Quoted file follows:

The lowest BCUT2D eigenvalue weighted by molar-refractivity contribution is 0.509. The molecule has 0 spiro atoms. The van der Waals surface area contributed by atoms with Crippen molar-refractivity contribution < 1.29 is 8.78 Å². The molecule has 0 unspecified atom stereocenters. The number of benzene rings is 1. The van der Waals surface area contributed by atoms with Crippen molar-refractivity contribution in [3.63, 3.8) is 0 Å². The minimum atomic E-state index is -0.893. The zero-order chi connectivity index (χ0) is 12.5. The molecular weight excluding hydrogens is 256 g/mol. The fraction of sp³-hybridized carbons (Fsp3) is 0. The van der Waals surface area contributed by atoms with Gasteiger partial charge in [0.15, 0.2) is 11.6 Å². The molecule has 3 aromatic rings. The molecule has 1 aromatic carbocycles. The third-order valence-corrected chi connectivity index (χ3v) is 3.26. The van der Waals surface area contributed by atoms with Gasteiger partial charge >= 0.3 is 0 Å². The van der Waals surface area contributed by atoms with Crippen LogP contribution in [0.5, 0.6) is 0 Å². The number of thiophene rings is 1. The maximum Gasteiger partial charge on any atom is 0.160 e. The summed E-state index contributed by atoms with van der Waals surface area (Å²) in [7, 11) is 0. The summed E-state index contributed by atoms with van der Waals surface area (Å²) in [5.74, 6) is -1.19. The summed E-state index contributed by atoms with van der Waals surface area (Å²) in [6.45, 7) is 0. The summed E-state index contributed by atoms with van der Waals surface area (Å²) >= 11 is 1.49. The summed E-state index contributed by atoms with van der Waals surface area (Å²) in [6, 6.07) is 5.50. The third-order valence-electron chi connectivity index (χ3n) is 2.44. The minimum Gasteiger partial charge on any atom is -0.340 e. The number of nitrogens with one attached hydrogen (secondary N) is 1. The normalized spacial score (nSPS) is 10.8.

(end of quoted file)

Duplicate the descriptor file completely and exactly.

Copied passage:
The lowest BCUT2D eigenvalue weighted by molar-refractivity contribution is 0.509. The molecule has 0 spiro atoms. The van der Waals surface area contributed by atoms with Crippen molar-refractivity contribution < 1.29 is 8.78 Å². The molecule has 0 unspecified atom stereocenters. The number of benzene rings is 1. The van der Waals surface area contributed by atoms with Crippen molar-refractivity contribution in [3.63, 3.8) is 0 Å². The minimum atomic E-state index is -0.893. The zero-order chi connectivity index (χ0) is 12.5. The molecular weight excluding hydrogens is 256 g/mol. The fraction of sp³-hybridized carbons (Fsp3) is 0. The van der Waals surface area contributed by atoms with Gasteiger partial charge in [0.15, 0.2) is 11.6 Å². The molecule has 3 aromatic rings. The molecule has 1 aromatic carbocycles. The third-order valence-corrected chi connectivity index (χ3v) is 3.26. The van der Waals surface area contributed by atoms with Gasteiger partial charge >= 0.3 is 0 Å². The van der Waals surface area contributed by atoms with Crippen LogP contribution in [0.5, 0.6) is 0 Å². The number of thiophene rings is 1. The maximum Gasteiger partial charge on any atom is 0.160 e. The summed E-state index contributed by atoms with van der Waals surface area (Å²) in [7, 11) is 0. The summed E-state index contributed by atoms with van der Waals surface area (Å²) in [5.74, 6) is -1.19. The summed E-state index contributed by atoms with van der Waals surface area (Å²) in [6.45, 7) is 0. The summed E-state index contributed by atoms with van der Waals surface area (Å²) >= 11 is 1.49. The summed E-state index contributed by atoms with van der Waals surface area (Å²) in [6, 6.07) is 5.50. The third-order valence-electron chi connectivity index (χ3n) is 2.44. The minimum Gasteiger partial charge on any atom is -0.340 e. The number of nitrogens with one attached hydrogen (secondary N) is 1. The normalized spacial score (nSPS) is 10.8.